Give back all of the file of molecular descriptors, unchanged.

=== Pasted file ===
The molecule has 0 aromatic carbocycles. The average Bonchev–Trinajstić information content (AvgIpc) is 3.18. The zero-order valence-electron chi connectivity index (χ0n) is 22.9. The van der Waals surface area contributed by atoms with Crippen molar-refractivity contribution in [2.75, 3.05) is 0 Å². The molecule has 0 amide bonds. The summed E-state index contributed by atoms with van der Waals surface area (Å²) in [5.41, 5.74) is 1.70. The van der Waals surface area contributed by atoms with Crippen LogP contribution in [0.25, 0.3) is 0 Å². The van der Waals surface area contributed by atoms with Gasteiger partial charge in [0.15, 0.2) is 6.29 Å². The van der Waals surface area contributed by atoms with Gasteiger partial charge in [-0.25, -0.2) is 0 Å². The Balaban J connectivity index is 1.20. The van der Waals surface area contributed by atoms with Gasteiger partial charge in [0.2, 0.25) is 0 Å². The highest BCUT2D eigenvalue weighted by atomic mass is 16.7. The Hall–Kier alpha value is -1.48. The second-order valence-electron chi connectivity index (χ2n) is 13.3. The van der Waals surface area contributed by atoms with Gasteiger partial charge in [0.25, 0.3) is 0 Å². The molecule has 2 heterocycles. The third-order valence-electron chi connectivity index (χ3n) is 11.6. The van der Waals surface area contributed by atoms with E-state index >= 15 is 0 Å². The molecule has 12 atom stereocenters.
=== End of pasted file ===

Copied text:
The molecule has 0 aromatic carbocycles. The average Bonchev–Trinajstić information content (AvgIpc) is 3.18. The zero-order valence-electron chi connectivity index (χ0n) is 22.9. The van der Waals surface area contributed by atoms with Crippen molar-refractivity contribution in [2.75, 3.05) is 0 Å². The molecule has 0 amide bonds. The summed E-state index contributed by atoms with van der Waals surface area (Å²) in [5.41, 5.74) is 1.70. The van der Waals surface area contributed by atoms with Crippen LogP contribution in [0.25, 0.3) is 0 Å². The van der Waals surface area contributed by atoms with Gasteiger partial charge in [0.15, 0.2) is 6.29 Å². The van der Waals surface area contributed by atoms with Gasteiger partial charge in [-0.25, -0.2) is 0 Å². The Balaban J connectivity index is 1.20. The van der Waals surface area contributed by atoms with Gasteiger partial charge in [0.2, 0.25) is 0 Å². The highest BCUT2D eigenvalue weighted by atomic mass is 16.7. The Hall–Kier alpha value is -1.48. The second-order valence-electron chi connectivity index (χ2n) is 13.3. The van der Waals surface area contributed by atoms with Gasteiger partial charge in [0.25, 0.3) is 0 Å². The molecule has 2 heterocycles. The third-order valence-electron chi connectivity index (χ3n) is 11.6. The van der Waals surface area contributed by atoms with E-state index >= 15 is 0 Å². The molecule has 12 atom stereocenters.